Count the Kicks: App saves baby after notifying mom that child had 'stopped moving' in womb
According to Shamari Cooke, the Count the Kicks app kept her child alive by tracking the unborn baby's movements in her womb
MONTGOMERY, ALABAMA: If Shamari Cooke didn't have the Count the Kicks app on her phone, she might have lost her baby girl to a stillbirth. Still in her third trimester of pregnancy, the anxious mother rushed to the hospital when she felt something was wrong, thanks to the app.
The app, according to a first-time mother, who lives in Montgomery, is the only reason why her child is alive today. Aspen, the gorgeous eight-week-old baby girl, is the pride and joy of Cooke and her husband. “She’s doing really good, more alert,” Cooke said about her daughter while speaking to WSFA 12 News. “She’s very sassy and feisty. She’s my little angel.” It was Cooke's obstetrician-gynecologist who suggested she use the Count the Kicks app which keeps track of a baby's movements while within the womb. “As a first-time mom, I didn’t know that I was supposed to even count her kicks. I just assumed that they just move all the time,” she said.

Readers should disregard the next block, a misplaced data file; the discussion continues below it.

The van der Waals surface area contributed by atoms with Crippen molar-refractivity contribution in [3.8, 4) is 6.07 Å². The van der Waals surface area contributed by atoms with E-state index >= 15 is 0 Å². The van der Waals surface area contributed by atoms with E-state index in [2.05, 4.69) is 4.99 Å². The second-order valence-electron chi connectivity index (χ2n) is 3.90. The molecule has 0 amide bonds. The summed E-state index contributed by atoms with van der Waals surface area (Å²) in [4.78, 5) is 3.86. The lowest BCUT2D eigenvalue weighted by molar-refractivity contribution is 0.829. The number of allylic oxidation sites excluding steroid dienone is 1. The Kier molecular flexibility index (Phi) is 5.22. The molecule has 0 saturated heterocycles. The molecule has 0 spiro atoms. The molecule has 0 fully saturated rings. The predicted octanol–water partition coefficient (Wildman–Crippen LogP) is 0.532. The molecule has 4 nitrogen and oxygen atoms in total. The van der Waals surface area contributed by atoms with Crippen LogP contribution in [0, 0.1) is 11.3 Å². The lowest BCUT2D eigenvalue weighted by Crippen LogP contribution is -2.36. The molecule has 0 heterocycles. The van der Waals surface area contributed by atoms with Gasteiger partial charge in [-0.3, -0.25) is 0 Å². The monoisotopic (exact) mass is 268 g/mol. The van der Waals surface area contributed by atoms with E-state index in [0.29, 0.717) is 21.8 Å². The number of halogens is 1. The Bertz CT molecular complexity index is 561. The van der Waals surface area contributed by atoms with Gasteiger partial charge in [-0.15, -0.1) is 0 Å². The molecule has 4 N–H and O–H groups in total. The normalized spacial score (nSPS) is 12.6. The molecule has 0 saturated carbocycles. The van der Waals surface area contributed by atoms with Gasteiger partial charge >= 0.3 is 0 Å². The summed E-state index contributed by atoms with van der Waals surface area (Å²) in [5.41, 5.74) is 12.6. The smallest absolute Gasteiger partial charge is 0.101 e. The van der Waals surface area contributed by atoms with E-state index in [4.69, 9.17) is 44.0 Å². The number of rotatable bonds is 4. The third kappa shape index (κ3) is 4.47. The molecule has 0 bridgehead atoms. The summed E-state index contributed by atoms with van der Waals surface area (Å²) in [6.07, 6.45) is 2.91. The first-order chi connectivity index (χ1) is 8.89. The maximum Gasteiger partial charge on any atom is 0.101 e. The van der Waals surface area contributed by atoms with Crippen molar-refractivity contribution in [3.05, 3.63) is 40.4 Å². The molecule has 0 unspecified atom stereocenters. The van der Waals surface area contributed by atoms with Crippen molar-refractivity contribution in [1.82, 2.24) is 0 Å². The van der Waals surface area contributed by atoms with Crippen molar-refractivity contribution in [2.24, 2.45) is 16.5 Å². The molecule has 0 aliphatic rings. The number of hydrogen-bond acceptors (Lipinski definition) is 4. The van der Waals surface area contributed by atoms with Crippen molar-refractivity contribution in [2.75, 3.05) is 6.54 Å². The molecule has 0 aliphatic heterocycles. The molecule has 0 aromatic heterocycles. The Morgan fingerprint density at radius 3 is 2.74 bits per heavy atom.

Cooke used the app to monitor her baby's movements every night throughout the third trimester, but on the evening of July 18, she felt something wasn't right. “The last time she had kicked was after I got off work at 5," explained Cooke. “So when I got home, me and my husband - we went walking, ate, and I laid down. I realized I hadn’t felt her since I got off work and so I drank ice water. Usually, that would get her to start moving, but I drank some ice water and she still didn’t move.”
Cooke and her husband made the decision to visit the hospital after a while. “It was crazy because the hospital is only 15 minutes away from our house,” Cooke said. “Those were the longest 15 minutes in my life because I kept trying to talk to my stomach like, ‘Come on, Aspen. Come on, Aspen. ‘Move, move, move.’” Despite finding the baby's heartbeat, doctors noticed that the amniotic fluid in Cooke's body was dangerously low. They carried out an urgent C-section.
“I’m just grateful... because what if I didn’t go to the hospital?” Cooke said. “The app itself is really there as the extra support for parents,” said Jasmine Hammonds, ambassador for Count the Kicks on what the users of the application can expect from their services. Cooke's narrative, according to Hammonds, exemplifies what they hope to achieve. “In Alabama, one out of every 113 pregnancies ends in stillbirth,” Hammonds said. Luckily, Cooke wasn't one of them because of their app.